Getting a Leg Up on Your Student’s College Sports Recruitment

Dear College Made Simple reader,

Most of what we write about here at CollegeMadeSimple.com revolves around two things – money and academics.

After all when it comes to finding the best school at the best price for your student, these should be your primary concerns.

But there is of course another way to get money for your student’s college education:  Athletics. 

Your son or daughter doesn’t need to be the next Peyton Manning or Hope Solo to win themselves an athletic scholarship.  But very few families understand what’s involved in the college student-athlete recruitment process… from football to water polo.

So here are some fast facts you’ll want to know when colleges begin recruiting your student athlete.

– Scott

Getting a Leg Up on Your Student’s College Sports Recruitment

•           Only 2% of high school athletes will play college sports.  That encompasses NCAA Division 1, 2 & 3 programs as well as NAIA (National Association of Intercollegiate Athletics) and Junior College Programs.  The number of athletes who receive an athletic grant is therefore even smaller.  So if your student is being offered a sports scholarship, consider yourself in rare air!

•           High school athletes who are being recruited by colleges can make two different kinds of visits to the school.  Official and unofficial.  Official visits are paid for by the school (transportation, meals, lodging and reasonable entertainment).  They can only be taken in the student’s senior year and each senior can only make five.  An unofficial visit is made at the student’s own expense, but they can be made at any time, as many times as the student wants.

•           Athletic scholarships are awarded on a year-by-year basis.  In order to earn their scholarship for the next year, the student must prove themselves both on the field and in the classroom.  Failure to do so means a possible loss of the award for the next year.

•           NCAA Division 1, 2, NAIA and some junior colleges are able to hand out athletic grants.  Division 3 schools are not able to give scholarships solely based on athletics but can give other awards and aid to athletes.

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•           Students can enter into a verbal agreement to attend a certain school at any point during their recruitment.  A verbal agreement is not binding and if circumstances change (say a coaching change, or an injury occurs) the school is not obligated to award you a scholarship, nor are you obligated to attend.  However, verbal agreements should not be taken lightly.

•           Signing an NLI (national letter of intent) with a school is however binding.   Your student can no longer be recruited by any other schools after this point.  If they break their written commitment they are also not permitted to accept a scholarship at any other school the following year.  So before putting it in writing – be certain!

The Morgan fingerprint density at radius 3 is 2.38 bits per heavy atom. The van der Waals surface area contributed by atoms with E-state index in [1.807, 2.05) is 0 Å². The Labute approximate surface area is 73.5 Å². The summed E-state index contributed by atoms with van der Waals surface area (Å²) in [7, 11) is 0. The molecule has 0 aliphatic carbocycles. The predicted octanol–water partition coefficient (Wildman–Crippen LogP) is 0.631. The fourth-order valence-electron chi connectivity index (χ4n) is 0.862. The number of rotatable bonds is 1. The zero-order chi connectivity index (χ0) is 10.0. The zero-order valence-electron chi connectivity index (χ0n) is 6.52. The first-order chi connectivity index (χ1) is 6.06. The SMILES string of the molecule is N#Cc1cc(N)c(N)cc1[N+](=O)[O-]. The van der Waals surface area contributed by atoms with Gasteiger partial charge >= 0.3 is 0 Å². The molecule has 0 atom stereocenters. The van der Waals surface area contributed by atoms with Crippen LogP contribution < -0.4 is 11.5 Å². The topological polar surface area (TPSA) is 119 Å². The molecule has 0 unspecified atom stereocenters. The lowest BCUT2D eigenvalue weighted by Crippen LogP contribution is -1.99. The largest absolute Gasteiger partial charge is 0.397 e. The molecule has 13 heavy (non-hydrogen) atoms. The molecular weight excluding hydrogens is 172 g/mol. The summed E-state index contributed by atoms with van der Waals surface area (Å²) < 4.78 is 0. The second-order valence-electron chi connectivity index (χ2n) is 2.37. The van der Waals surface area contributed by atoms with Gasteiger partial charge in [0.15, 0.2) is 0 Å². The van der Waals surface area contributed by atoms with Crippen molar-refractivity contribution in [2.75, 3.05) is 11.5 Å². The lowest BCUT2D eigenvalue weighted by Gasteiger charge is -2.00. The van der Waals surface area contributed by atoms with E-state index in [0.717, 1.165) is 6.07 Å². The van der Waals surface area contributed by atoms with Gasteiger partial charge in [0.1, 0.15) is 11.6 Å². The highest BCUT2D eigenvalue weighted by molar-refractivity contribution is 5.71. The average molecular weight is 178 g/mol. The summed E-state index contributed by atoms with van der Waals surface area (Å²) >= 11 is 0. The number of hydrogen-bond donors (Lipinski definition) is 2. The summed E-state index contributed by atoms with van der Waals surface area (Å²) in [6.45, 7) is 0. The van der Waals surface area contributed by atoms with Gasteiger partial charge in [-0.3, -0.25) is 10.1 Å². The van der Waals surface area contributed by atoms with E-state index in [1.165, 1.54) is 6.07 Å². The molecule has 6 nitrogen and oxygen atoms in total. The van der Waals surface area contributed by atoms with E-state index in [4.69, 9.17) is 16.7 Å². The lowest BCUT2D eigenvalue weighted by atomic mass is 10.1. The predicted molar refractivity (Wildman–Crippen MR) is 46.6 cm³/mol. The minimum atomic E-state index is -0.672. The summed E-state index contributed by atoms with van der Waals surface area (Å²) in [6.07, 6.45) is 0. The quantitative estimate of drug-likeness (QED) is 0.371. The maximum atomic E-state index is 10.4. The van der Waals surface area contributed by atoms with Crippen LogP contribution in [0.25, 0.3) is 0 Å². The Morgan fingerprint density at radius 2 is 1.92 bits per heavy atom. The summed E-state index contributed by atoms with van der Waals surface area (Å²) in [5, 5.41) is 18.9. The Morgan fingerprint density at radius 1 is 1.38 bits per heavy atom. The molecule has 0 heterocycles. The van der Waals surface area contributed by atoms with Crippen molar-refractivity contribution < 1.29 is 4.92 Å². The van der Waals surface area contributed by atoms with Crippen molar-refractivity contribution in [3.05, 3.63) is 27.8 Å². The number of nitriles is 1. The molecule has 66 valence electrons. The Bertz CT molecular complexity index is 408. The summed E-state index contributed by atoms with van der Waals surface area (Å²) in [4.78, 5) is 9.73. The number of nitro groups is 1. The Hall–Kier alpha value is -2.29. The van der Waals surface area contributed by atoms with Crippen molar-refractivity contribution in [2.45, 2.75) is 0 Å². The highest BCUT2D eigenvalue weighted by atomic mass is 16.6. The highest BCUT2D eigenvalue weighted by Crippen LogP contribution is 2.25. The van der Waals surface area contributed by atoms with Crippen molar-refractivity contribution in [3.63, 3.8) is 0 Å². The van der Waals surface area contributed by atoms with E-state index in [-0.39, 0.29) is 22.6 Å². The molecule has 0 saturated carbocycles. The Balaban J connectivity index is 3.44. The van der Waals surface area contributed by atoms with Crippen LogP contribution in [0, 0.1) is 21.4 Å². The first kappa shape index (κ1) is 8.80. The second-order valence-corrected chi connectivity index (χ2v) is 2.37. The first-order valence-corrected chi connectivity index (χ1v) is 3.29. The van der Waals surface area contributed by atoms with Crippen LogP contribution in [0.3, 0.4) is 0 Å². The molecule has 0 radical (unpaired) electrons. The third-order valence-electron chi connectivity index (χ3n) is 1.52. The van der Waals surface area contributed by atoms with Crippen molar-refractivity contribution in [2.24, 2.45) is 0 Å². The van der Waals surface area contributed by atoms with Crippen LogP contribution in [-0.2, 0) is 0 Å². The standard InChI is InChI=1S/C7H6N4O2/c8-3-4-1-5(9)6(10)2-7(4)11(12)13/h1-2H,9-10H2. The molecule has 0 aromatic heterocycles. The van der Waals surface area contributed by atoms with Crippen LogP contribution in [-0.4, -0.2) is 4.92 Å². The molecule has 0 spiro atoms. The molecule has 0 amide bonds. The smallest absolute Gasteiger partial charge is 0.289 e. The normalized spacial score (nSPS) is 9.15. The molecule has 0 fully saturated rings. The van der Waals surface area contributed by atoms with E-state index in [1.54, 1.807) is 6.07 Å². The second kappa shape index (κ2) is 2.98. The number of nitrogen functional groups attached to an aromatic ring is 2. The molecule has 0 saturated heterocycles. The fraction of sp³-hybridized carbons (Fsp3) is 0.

In part 2 of this article I offer up some tips on how to handle the recruiting process and how to best prepare yourself and your student for all it brings with it.  Until then…

To your successful college search,

Scott Weingold

Co-Founder, College Planning Network LLC

Publisher, CollegeMadeSimple.com – The free educational resource of College Planning Network

 

Related Article:

The Top Ten Myths About College Athletic Scholarships

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Editor's Note: Scott Weingold has been ranked the #1 “College Financial Aid Expert Worth Knowing About” in the entire country by CollegeStats.org.  He has co-authored the book, “The Real Secret To Paying For College. The Insider’s Guide To Sending Your Child To College – Without Spending Your Life’s Savings.” Scott also publishes a popular free online newsletter, “College Funding Made Simple" which reveals insider’s tips, methods, and strategies for beating the high cost of college.

Scott is the co-founder and a principal of the widely renown College Planning Network, LLC – the nation’s largest and most reputable college admissions and financial aid planning firm. CPN is a proud member of the Better Business Bureau, the National Association of College Funding Advisors, the National Association for College Admission Counseling, the National Association of Student Financial Aid Administrators and the Student Affairs Administrators in Higher Education.

Scott, along with his college funding advisory team, helps thousands of families throughout the country with their college planning needs and offers a series of free educational webinars and workshops on “How To Pay For College Without Going Broke In The Process!” He's been featured or mentioned in The Philadelphia Inquirer, Yahoo News, TheStreet.com, Voice America with Ron Adams, Crains Cleveland Business, and on Cleveland Connection with James McIntyre.  Scott has published numerous articles and is a professional speaker who has addressed thousands of audiences online and offline throughout the United States.  His actionable insights and candid, open approach have earned him & his team numerous media interviews, citations, and speaking opportunities, and his free online video workshop is one of the Internet’s most widely viewed pieces in the college funding space.